2015 was the year the trigger was finally pulled on the global mega-deal.

Many had been expecting widespread fmcg consolidation for a number of years – given the cash sat on the global giants’ balance sheets and the fragmented market in most sectors.

Last year it finally happened, with deal activity across the Global 50 jumping back to almost match its pre-recession high.

The number of deals across the Global 50 was actually down slightly from last year – dropping from 56 deals in 2014 to 51 deals in 2015.

But it was the size of the deals that rebounded as the global mega-merger came to the fore.

In value terms, M&A was worth $226bn in 2015 compared to just $54bn last year and $70bn in 2013. The total is the second highest level of M&A across the Global 50 on record, falling just short of the $233bn achieved in 2008.

The figures were heavily boosted by the $120bn-plus AB InBev takeover of SABMiller – one of the biggest corporate takeovers in history – and the £54.5bn merger of Heinz with Kraft Foods. But there were also five other fmcg deals worth over $1bn and a further four deals worth more than £500m during the year as global consumer goods firms turned to M&A to boost stagnant growth.

The era of consolidation-driven mega-deals still seems to have some way to go.

“Global consolidation will continue,” says Akeel Sachak, global head of consumer for Rothschild, “especially in categories where there are benefits from having a global or regional footprint. There are a number of globally relevant brands that have momentum but could benefit from stronger local routes to market.”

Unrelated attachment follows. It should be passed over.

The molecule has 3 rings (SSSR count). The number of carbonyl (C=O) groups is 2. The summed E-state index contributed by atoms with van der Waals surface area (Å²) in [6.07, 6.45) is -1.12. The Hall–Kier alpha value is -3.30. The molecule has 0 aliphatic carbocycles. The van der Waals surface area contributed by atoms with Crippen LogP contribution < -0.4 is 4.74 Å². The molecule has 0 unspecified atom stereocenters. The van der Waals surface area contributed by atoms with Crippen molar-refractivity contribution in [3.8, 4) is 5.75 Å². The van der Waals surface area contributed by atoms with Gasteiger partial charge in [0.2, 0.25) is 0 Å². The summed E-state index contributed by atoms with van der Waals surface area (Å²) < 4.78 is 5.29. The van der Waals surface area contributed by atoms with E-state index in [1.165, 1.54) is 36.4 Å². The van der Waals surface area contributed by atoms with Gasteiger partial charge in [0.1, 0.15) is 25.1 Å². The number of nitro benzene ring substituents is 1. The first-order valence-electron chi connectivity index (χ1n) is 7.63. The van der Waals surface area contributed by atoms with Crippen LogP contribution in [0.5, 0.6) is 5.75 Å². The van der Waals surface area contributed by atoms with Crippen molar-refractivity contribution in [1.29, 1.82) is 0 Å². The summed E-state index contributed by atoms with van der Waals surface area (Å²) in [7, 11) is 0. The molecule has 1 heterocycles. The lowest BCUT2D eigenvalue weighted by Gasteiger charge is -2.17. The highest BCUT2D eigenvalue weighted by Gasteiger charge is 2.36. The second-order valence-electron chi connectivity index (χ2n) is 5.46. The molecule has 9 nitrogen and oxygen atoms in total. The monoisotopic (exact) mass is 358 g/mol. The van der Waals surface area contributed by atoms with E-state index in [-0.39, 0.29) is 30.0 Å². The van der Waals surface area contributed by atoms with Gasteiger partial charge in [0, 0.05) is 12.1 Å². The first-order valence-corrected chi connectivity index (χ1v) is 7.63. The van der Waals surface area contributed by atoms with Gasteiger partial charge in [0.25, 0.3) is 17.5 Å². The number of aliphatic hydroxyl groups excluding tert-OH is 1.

The quest for consolidation may not be over, but the era diversification seems to be.

More than 94% of acquisitions (by value) were motivated by strengthening positions within existing sectors and markets, rather than diversification or growing in new geographies.

This theme follows the divestment strategies of recent years, which has seen the global clients shed non-core businesses to focus on margins and leverage their core strengths.

Much of that work has already been done – such as RB spinning off its pharma division or P&G shedding a host of non-core brands like Duracell – meaning divestments are also shifting to same-sector deals to feed the consolidation drive.

The AB InBev/SABMiller deal meant the vast majority of divestments were in the beer and spirits sector – accounting to $134bn against the next biggest sector of food and drink with $7.5bn.

The AB InBev/SABMiller process led to the third largest divestment of the year – MillerCoors’ sale to Molson Coors Brewing Co. in the US for $12bn, but there were a number of other deals in the sector including four Heineken acquisitions (Desnoes & Geddes, Guiness Anchor Berhad and Namibia Breweries) as it sought to grow its emerging markets strength.

3G Capital’s ownership of AB InBev has shown the way for other global giants on how to use M&A to create value by building up margins over time through consolidation and synergies since its formation in 2008.

There is likely to be more large-scale M&A in the alcohol sector as more assets could yet fall out of the AB InBev/SABMiller merger as the process progresses – not least SABMiller’s Easter European brands of Lech and Pilsner Urquell which have been put up for sale.